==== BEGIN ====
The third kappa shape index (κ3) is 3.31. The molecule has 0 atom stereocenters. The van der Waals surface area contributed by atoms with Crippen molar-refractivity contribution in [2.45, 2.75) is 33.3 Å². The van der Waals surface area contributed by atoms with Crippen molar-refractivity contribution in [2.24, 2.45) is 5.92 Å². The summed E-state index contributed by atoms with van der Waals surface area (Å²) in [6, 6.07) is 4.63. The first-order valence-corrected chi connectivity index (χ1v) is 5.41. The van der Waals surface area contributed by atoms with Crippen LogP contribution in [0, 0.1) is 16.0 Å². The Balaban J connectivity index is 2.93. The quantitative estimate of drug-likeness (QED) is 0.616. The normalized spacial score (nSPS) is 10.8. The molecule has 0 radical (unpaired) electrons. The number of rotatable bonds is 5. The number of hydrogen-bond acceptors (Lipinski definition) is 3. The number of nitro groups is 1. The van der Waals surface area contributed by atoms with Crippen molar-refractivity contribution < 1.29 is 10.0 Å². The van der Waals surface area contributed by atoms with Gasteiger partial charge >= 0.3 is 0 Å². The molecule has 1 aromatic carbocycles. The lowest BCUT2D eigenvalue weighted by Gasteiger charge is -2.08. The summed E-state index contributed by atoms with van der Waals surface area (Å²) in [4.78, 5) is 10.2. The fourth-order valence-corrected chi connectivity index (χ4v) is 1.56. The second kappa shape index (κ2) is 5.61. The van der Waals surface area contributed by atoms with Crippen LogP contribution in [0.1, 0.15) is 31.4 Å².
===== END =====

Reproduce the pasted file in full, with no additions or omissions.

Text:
The third kappa shape index (κ3) is 3.31. The molecule has 0 atom stereocenters. The van der Waals surface area contributed by atoms with Crippen molar-refractivity contribution in [2.45, 2.75) is 33.3 Å². The van der Waals surface area contributed by atoms with Crippen molar-refractivity contribution in [2.24, 2.45) is 5.92 Å². The summed E-state index contributed by atoms with van der Waals surface area (Å²) in [6, 6.07) is 4.63. The first-order valence-corrected chi connectivity index (χ1v) is 5.41. The van der Waals surface area contributed by atoms with Crippen LogP contribution in [0, 0.1) is 16.0 Å². The Balaban J connectivity index is 2.93. The quantitative estimate of drug-likeness (QED) is 0.616. The normalized spacial score (nSPS) is 10.8. The molecule has 0 radical (unpaired) electrons. The number of rotatable bonds is 5. The number of hydrogen-bond acceptors (Lipinski definition) is 3. The number of nitro groups is 1. The van der Waals surface area contributed by atoms with Crippen molar-refractivity contribution < 1.29 is 10.0 Å². The van der Waals surface area contributed by atoms with Gasteiger partial charge >= 0.3 is 0 Å². The molecule has 1 aromatic carbocycles. The lowest BCUT2D eigenvalue weighted by Gasteiger charge is -2.08. The summed E-state index contributed by atoms with van der Waals surface area (Å²) in [4.78, 5) is 10.2. The fourth-order valence-corrected chi connectivity index (χ4v) is 1.56. The second kappa shape index (κ2) is 5.61. The van der Waals surface area contributed by atoms with Crippen LogP contribution in [0.1, 0.15) is 31.4 Å².